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Benigno Aquino faces true test with typhoon

  • A survivor walks beside a ship that was washed ashore hitting makeshift houses near an oil depot in Tacloban in the central Philippines Monday. (AARON FAVILA / Associated Press)

The agenda for the second-half of Benigno Aquino's presidency is devastatingly clear.

In the first three years of his term, the Filipino leader attracted remarkable investment-grade ratings for the onetime Sick Man of Asia. He raised taxes to increase revenues and stabilize the national balance sheet. He won global accolades for jailing his predecessor, Gloria Arroyo, and going after the corruption that has made the Philippines a third-rail country for overseas investors. He even took on the powerful Catholic Church by providing free contraceptives to slow population growth.

Those successes seem like a distant memory today as the Philippines counts its dead. Super Typhoon Haiyan may have killed as many as 10,000 people in the Philippines after floods and winds knocked down buildings and destroyed an airport. The recovery effort will be long, painful and expensive. Haiyan's total economic impact may reach $14 billion, with only about $2 billion of that insured. That's serious money in a $250 billion economy where a quarter of the population lives on less than $1.25 a day.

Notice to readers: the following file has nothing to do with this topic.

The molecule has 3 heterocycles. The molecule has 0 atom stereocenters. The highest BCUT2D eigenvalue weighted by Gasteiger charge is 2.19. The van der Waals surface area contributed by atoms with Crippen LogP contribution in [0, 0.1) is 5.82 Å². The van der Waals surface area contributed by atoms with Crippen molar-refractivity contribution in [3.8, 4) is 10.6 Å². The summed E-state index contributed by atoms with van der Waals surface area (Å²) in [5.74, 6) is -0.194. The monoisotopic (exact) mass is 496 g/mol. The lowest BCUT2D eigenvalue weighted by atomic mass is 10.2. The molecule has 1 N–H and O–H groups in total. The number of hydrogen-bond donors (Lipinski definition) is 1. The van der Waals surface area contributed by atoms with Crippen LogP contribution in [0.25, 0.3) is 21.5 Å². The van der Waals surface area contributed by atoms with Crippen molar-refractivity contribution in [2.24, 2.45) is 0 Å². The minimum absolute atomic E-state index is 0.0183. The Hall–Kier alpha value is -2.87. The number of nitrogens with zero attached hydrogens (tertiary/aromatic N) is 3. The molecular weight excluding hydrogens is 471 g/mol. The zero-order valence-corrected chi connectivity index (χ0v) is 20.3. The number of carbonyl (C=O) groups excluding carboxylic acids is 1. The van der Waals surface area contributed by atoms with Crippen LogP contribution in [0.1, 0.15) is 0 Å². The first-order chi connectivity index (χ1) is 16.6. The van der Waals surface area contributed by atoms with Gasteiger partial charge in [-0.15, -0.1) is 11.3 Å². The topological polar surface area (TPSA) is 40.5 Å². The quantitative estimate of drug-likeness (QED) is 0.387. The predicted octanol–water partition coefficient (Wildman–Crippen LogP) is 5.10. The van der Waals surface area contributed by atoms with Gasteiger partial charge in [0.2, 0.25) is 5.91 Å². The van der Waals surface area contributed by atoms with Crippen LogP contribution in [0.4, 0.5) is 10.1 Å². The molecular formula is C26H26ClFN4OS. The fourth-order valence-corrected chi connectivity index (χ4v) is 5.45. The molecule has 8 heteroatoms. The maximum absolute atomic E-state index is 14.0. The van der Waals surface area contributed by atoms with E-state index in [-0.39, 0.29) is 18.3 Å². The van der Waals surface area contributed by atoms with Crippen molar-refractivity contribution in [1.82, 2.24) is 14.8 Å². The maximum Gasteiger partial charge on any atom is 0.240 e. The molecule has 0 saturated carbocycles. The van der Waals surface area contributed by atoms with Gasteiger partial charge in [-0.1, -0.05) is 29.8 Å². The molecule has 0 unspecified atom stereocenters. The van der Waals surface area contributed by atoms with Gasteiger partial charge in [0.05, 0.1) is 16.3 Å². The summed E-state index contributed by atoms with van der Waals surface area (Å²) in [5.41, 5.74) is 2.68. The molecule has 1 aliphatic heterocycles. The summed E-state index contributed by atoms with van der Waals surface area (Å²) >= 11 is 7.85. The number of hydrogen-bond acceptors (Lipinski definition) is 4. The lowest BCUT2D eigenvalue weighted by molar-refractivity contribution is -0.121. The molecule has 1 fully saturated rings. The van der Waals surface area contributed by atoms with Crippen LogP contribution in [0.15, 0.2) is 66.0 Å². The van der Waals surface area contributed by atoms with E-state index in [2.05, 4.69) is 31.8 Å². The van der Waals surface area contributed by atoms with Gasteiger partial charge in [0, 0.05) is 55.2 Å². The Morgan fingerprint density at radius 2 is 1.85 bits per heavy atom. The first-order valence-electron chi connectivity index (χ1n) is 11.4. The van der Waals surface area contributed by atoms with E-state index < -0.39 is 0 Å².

Typhoon Haiyan

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A botched effort would undermine many of Aquino's accomplishments to date. Hundreds of millions in aid dollars flowing into remote provinces could fuel the corruption he has tried to eradicate. Government infighting and incompetence would destroy the reputation for probity and efficiency that Aquino has fought to establish among investors. The Philippines' new standing is all-too-fragile. If this turns into Haiti, the world might be quick to shrug and say, “Well, what do you expect? It's the Philippines.”

This is a test for Aquino — but also an opportunity. If he can oversee a rapid and effective response to Haiyan, he will demonstrate to the world, and his own people, that the Philippines has grown up — that his nation is no longer the kind to sit back and let aid agencies take over when disaster strikes. That should reinforce confidence in his leadership and strengthen his hand against those who would try to roll back the reforms he's implemented thus far.

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